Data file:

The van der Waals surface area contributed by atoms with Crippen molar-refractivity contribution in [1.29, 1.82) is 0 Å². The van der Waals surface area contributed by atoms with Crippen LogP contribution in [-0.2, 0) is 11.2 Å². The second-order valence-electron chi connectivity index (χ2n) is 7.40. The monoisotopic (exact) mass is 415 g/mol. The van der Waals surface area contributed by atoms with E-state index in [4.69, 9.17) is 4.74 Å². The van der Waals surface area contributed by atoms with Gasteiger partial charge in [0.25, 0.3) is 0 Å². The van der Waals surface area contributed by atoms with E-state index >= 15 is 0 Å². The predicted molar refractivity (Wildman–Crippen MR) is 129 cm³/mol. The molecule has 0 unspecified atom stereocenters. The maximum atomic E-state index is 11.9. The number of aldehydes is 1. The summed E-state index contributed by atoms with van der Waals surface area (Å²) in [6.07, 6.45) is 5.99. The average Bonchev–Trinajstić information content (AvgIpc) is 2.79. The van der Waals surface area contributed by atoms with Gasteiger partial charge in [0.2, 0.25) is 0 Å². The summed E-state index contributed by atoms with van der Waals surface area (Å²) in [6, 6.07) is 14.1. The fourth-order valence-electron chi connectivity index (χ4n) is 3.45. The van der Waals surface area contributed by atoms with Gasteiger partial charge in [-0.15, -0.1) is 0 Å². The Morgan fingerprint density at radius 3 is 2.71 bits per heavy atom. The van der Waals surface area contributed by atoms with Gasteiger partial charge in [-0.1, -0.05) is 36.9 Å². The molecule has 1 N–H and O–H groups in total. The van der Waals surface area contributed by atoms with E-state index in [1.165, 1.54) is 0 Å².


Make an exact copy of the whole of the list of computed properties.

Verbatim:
The van der Waals surface area contributed by atoms with Crippen molar-refractivity contribution in [1.29, 1.82) is 0 Å². The van der Waals surface area contributed by atoms with Crippen LogP contribution in [-0.2, 0) is 11.2 Å². The second-order valence-electron chi connectivity index (χ2n) is 7.40. The monoisotopic (exact) mass is 415 g/mol. The van der Waals surface area contributed by atoms with E-state index in [4.69, 9.17) is 4.74 Å². The van der Waals surface area contributed by atoms with Gasteiger partial charge in [0.25, 0.3) is 0 Å². The van der Waals surface area contributed by atoms with E-state index >= 15 is 0 Å². The predicted molar refractivity (Wildman–Crippen MR) is 129 cm³/mol. The molecule has 0 unspecified atom stereocenters. The maximum atomic E-state index is 11.9. The number of aldehydes is 1. The summed E-state index contributed by atoms with van der Waals surface area (Å²) in [6.07, 6.45) is 5.99. The average Bonchev–Trinajstić information content (AvgIpc) is 2.79. The van der Waals surface area contributed by atoms with Gasteiger partial charge in [0.2, 0.25) is 0 Å². The summed E-state index contributed by atoms with van der Waals surface area (Å²) in [6, 6.07) is 14.1. The fourth-order valence-electron chi connectivity index (χ4n) is 3.45. The van der Waals surface area contributed by atoms with Gasteiger partial charge in [-0.15, -0.1) is 0 Å². The Morgan fingerprint density at radius 3 is 2.71 bits per heavy atom. The van der Waals surface area contributed by atoms with Gasteiger partial charge in [-0.1, -0.05) is 36.9 Å². The molecule has 1 N–H and O–H groups in total. The van der Waals surface area contributed by atoms with E-state index in [1.165, 1.54) is 0 Å².